I hope everyone had a wonderful Mother’s Day yesterday! Our family spent nearly the whole weekend outside enjoying the much-needed break from all that rain we’ve had. The weather here yesterday was glorious. The kids were thrilled to spend several hours playing in our backyard as the Husband and I worked frantically to finalize everything for the One Room Challenge. At least I can say that the rainy days weren’t wasted. I actually used that time to try my hand at using chalk paint for the first time!
If you’re into crafting at all, you probably already know about chalk paint, or chalk-style paint, and have used it yourself. If you’ve never heard of chalk paint, it was originally developed by Annie Sloan for use on furniture and other surfaces. According to most sources, it is supposed to be incredibly durable and requires almost no prep work at all. The result is a very matte, almost chalky finish. Most people use it to create a distressed look because it is easy to use for that purpose.
So why haven’t I used chalk paint before? I primarily avoided chalk-style paint because of the cost. A quart of chalk paint costs around $35, the special brushes cost between $25 and $50 each, and the finishing wax (to ensure durability) costs about $25 (source). Furthermore, the original Annie Sloan paint is only sold in limited stores and limited online sources. I don’t like to spend my time chasing around a single project that expensive. Since Annie Sloan chalk paint was originally created, several other less expensive and readily available versions have come on the market.
But being a DIY girl, I was more intrigued by the notion of creating and using my own chalk-style paint in whatever color I wanted. If I’m being totally honest, the idea to use chalk paint came to me at Lowe’s and I was walking around, scrolling through my iPhone searching for chalk-style paint recipes while I was shopping. That’s just how I work! Luckily I found a post from Salvaged Inspirations that provides four different recipes for making your homemade chalk paint, and reviews of each recipe. Since I was at the hardware store already I picked up a container of Plaster of Paris, and a small mixing cup. Using the 1/3 Plaster of Paris to 2/3 regular paint recipe and some paint I had on hand at home, I mixed up small batches of chalk-style paint in blue, green, and yellow.
I started by painting mason jars and glass jars that I’ve been collecting for years. I don’t always love the distressed look, but it’s very pretty on these jars. They can be used in so many ways: vases, candle holders, utensil holders for forks and knives at a party, pencil cups, and so much more.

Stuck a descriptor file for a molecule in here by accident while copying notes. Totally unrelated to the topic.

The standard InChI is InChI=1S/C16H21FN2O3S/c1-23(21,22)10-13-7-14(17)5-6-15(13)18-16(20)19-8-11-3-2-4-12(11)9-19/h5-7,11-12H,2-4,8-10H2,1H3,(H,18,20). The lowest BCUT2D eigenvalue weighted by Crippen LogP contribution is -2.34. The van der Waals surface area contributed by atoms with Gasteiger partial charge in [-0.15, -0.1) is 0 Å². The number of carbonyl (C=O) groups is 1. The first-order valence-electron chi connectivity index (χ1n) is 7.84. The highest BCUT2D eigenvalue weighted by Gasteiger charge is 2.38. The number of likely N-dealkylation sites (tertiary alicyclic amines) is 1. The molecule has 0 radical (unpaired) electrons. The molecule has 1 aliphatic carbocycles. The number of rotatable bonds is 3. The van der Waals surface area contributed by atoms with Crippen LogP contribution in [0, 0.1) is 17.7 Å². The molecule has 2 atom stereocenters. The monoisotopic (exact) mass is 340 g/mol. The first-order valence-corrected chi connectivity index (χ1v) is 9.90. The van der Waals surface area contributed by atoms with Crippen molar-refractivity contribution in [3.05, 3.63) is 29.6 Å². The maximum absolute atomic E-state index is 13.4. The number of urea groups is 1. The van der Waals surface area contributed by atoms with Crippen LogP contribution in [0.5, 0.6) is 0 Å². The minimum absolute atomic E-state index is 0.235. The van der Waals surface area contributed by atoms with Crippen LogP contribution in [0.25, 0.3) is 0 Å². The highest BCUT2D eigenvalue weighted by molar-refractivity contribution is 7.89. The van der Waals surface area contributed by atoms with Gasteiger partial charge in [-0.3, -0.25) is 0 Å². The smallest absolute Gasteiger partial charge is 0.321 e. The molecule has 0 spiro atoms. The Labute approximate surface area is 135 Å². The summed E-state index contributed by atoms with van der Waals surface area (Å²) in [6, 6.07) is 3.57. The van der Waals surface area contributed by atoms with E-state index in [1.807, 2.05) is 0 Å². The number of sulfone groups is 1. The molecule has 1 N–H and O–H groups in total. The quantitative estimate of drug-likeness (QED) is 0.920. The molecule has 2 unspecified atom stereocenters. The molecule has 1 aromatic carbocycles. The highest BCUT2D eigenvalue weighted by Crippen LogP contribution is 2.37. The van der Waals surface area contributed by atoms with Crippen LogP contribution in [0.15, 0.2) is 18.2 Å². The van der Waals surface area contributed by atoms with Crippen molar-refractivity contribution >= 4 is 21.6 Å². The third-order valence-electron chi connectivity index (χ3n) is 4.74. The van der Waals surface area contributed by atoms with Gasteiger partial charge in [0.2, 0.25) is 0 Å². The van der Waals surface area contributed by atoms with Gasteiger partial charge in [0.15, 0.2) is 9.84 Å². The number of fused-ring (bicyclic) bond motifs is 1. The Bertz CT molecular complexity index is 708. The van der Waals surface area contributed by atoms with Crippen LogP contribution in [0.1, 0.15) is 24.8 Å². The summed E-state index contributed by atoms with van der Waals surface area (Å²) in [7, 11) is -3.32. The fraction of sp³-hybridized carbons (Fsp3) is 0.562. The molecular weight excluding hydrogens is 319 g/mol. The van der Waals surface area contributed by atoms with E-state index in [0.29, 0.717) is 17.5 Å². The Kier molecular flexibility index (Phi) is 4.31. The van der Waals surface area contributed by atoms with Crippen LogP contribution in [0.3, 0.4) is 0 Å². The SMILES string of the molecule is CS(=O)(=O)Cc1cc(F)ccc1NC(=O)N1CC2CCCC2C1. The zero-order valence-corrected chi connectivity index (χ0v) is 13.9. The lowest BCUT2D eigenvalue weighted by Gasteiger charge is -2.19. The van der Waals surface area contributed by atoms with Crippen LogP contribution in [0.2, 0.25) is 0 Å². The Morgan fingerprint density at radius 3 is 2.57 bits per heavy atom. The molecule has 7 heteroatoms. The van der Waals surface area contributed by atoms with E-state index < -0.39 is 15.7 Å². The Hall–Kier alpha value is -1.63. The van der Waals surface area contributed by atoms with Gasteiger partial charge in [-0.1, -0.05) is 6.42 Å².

How to chalk paint glass jars:
- Wipe down the outside of the jar with rubbing alcohol and a gauze pad.
- Using an inexpensive brush, apply a thin layer of paint starting at the rim and then flipping it over to finish the jar. Note: you will likely see some brush strokes in the final product. Make your paint strokes in the direction you would like the brush strokes to be seen. I painted mine vertically.
- Let the jar dry completely, about 2 to 3 hours.
- Repeat steps 2 and 3 until you achieve your desired coverage.
- Let the final coat sit overnight, or at least 8 hours.
- Sand down the outside of the jar to reveal the patterns on your jar and to achieve a distressed look. I experimented with 180, 120 and 220 grit sandpaper, and found that my favorite was 180 grit for most of the jar, and 120 grit around the delicate areas. Wipe off any excess dust.
- Seal the jars with a finishing wax or an acrylic sealer. I used a spray-on acrylic sealer that I had on hand.
After the glass jars were painted, I still had some paint on hand, so I started having some fun. We had a cinder block lying around from another project, so it got a fun geometric print with all three colors.
That ceramic bird has been sitting around my house for years. I’ve always wanted to spray paint it, but with the nasty weather, I decided to use some chalk paint instead. I love the results!
I came across an unfinished tray at Target just two days before Mother’s Day and immediately knew I could use the chalk paint on it. I finished the outside with a homemade stain and painted the inside with the blue chalk paint. I love the contrast, and already have plans to use the tray in so many different ways!
By the end of my first week with three very small batches of homemade chalk paint, I painted 8 jars, a cinder block, the ceramic bird, and the inside of the tray. And I still have some paint left. I went looking around and found that Average But Inspired Pulled together a list of 17 non-furniture uses for chalk paint. I can’t wait to try some of the ideas she found!
Have you ever used chalk paint?
How would you use it if you had some right now?
Other Posts from this One Room Challenge: